'Where such a top plate for an electric range is used, electric resistance heating ribbons of heat resisting alloys or sheathed heaters are closely attached to the surface of the top plate for increasing the thermal efficiency of the range. In such a construction, no difficulties occur when the surface temperature of the top plate is lower than about 300C. However, when the surface temperature of the top plate becomes higher than 500C, difficulties occur in that the crystalline glass having a low thermal expansion coefficient reacts with the high-temperature electric resistance heating ribbons or the tube in which the heater is sheathed and metal ions diffuse into the crystalline glass, whereby the crystalline glass plate is damaged in a short period of time and becomes unusable.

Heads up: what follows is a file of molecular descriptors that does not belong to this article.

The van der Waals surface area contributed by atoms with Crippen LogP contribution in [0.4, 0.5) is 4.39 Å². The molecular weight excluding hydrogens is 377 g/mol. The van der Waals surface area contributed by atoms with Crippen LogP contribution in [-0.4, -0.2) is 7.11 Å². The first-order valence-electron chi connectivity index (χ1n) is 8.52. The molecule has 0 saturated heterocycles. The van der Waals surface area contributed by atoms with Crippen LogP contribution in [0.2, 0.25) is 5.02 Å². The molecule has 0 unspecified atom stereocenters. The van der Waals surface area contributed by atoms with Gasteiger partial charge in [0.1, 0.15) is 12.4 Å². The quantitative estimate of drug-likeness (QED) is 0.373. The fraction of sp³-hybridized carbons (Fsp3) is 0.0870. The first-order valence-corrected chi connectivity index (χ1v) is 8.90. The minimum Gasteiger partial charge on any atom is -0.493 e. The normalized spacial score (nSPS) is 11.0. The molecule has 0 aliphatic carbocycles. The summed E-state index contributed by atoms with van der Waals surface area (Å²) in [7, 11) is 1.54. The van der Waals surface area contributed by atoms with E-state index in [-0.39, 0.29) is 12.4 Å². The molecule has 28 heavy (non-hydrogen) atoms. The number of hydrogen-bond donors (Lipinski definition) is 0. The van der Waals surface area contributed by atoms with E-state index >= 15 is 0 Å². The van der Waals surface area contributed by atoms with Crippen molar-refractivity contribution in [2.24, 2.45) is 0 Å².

It is known that the occurrence of such a difficulties can be prevented by coating the surface of the crystalline glass plate with a surface coating material. That is to say, according to conventional approaches a coated crystalline glass plate for the top plate is produced by coating the surface of a crystallizable glass plate with a suspension mainly composed of a powder of a crystallizable glass having almost the same thermal expansion coefficient as that of the crystallizable glass plate or a powder of a crystalline glass, a quartz glass, B-spodu' mene, petalite, or the like having almost the same thermal expansion coefficient as that of the crystalline glass formed by subjecting the crystallizable glass plate to a crystallizing treatment and a bonding of a clay powder so that the thickness of the coating layer becomes less than about 0.5 mm and then after drying the coated layer, subjecting the whole substances to a crystallizing heat treatment.